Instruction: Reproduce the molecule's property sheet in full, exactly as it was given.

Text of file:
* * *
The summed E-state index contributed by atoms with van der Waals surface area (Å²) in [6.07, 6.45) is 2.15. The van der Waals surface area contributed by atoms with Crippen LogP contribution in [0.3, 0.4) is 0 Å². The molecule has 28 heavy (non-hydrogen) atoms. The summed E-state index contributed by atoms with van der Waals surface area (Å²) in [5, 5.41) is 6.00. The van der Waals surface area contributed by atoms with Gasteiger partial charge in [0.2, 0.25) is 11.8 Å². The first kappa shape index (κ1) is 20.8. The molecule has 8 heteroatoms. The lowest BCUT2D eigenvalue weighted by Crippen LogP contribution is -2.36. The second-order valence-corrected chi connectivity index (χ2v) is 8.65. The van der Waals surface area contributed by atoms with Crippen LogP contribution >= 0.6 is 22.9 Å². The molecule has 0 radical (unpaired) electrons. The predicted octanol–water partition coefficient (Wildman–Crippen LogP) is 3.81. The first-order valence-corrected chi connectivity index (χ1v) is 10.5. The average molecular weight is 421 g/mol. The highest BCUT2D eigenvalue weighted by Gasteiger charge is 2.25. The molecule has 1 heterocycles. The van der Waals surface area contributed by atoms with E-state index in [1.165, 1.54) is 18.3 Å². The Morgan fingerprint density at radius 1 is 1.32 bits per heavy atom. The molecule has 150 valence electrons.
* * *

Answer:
The summed E-state index contributed by atoms with van der Waals surface area (Å²) in [6.07, 6.45) is 2.15. The van der Waals surface area contributed by atoms with Crippen LogP contribution in [0.3, 0.4) is 0 Å². The molecule has 28 heavy (non-hydrogen) atoms. The summed E-state index contributed by atoms with van der Waals surface area (Å²) in [5, 5.41) is 6.00. The van der Waals surface area contributed by atoms with Gasteiger partial charge in [0.2, 0.25) is 11.8 Å². The first kappa shape index (κ1) is 20.8. The molecule has 8 heteroatoms. The lowest BCUT2D eigenvalue weighted by Crippen LogP contribution is -2.36. The second-order valence-corrected chi connectivity index (χ2v) is 8.65. The van der Waals surface area contributed by atoms with Crippen LogP contribution >= 0.6 is 22.9 Å². The molecule has 0 radical (unpaired) electrons. The predicted octanol–water partition coefficient (Wildman–Crippen LogP) is 3.81. The first-order valence-corrected chi connectivity index (χ1v) is 10.5. The average molecular weight is 421 g/mol. The highest BCUT2D eigenvalue weighted by Gasteiger charge is 2.25. The molecule has 1 heterocycles. The van der Waals surface area contributed by atoms with E-state index in [1.165, 1.54) is 18.3 Å². The Morgan fingerprint density at radius 1 is 1.32 bits per heavy atom. The molecule has 150 valence electrons.